Meet our charismatic otters!
Adelaide Zoo is home to six otterly adorable Asian Small-clawed Otters.
Male Bao was born on 7 July 2012 at Perth Zoo and moved to Adelaide Zoo in 2013. Female Kalaya was born on 17 March 2015 at Auckland Zoo and arrived at Adelaide Zoo in early 2017 to be paired with Bao, with the pair shacking up in August 2017.
These inquisitive otters are a favourite amongst visitors and can often been seen frolicking in their watery home, sunning themselves on rocks or playing with their enrichment toys.
Bao is a very energetic and charismatic boy and can be a bit more rowdy, particularly when it comes to food!
In February 2019, Kalaya and Bao welcomed their first litter of pups, with keepers naming the male-female duo Rama and Mali, meaning King and Jasmine Flower in Thai. Rama and Mali were joined by Kalaya and Bao’s second adorable litter in March 2020 who were named Riaan and Mani, meaning Little king and Jewel.
Our six otters get fed several times throughout the day and they eagerly look forward to their delectable treats consisting of various seafood, fruit and vegetables, cat biscuits and other meat based protein. Each day is a different combination of food to ensure they get lots of variety and stay happy and healthy.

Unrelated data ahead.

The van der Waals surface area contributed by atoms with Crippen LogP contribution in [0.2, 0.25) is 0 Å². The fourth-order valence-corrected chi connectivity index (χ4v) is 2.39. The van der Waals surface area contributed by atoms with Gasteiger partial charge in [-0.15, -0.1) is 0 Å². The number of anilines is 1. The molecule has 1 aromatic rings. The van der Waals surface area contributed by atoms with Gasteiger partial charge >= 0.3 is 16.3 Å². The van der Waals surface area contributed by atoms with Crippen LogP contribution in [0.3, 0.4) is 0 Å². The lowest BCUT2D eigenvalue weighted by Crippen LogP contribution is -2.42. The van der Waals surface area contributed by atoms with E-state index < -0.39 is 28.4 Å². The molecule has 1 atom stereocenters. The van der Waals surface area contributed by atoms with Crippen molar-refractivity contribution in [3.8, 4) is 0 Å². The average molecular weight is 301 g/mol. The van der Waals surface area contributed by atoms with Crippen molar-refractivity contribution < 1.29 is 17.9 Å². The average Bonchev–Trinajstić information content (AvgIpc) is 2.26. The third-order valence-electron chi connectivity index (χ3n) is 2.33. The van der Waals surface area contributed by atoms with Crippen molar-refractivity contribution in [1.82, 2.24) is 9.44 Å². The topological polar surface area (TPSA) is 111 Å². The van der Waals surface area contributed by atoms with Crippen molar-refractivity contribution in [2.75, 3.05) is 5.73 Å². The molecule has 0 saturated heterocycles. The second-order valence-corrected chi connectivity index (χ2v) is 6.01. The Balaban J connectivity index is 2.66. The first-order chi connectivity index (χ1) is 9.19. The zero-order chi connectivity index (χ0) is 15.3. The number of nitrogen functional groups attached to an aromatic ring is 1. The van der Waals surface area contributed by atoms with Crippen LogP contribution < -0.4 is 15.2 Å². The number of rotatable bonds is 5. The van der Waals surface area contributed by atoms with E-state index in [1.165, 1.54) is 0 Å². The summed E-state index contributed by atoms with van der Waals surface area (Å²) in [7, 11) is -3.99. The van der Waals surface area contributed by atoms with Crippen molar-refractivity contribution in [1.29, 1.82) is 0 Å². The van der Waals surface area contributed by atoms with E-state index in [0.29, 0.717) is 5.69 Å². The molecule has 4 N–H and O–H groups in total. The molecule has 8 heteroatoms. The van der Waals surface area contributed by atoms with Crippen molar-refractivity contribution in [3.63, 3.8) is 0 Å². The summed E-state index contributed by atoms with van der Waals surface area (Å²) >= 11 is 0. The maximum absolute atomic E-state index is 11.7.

The Asian Small-clawed Otter is the smallest species of otter in the world. In the wild, they’re found in freshwater habitats like rivers and marshes around Southeast Asia.
Asian Small-clawed Otters have distinct small claws, as their name suggests, that help them handle their prey. They’re also amphibious, being equally comfortable on land and water.
They’re extremely agile hunters due to their speed, mainly feeding on crustaceans and molluscs, but are also known to take down prey twice their own size.
Otters are highly social animals and live in large family groups of up to 20 individuals. Being monogamous in nature, mated pairs can produce two litters of pups a year, which their extended family helps raise communally. They’re playful by nature and can be seen grooming themselves or interacting with each other using up to 12 distinct calls.
Asian Small-clawed Otters are classified as vulnerable in the wild mostly due to the destruction of their habitat. Swamp forests in Asia are often converted for aquaculture, which bring otters into close proximity with humans. These otters are often killed as they’re perceived as pests that eat the prawns and fish that farmers consume. Hunting for traditional medicinal purposes as well as habitat pollution also threaten the survival of these naturally inquisitive mammals.
Love otters? Join our romp and ensure otters stay a stroke ahead of extinction! There are many ways you can help support these charismatic creatures.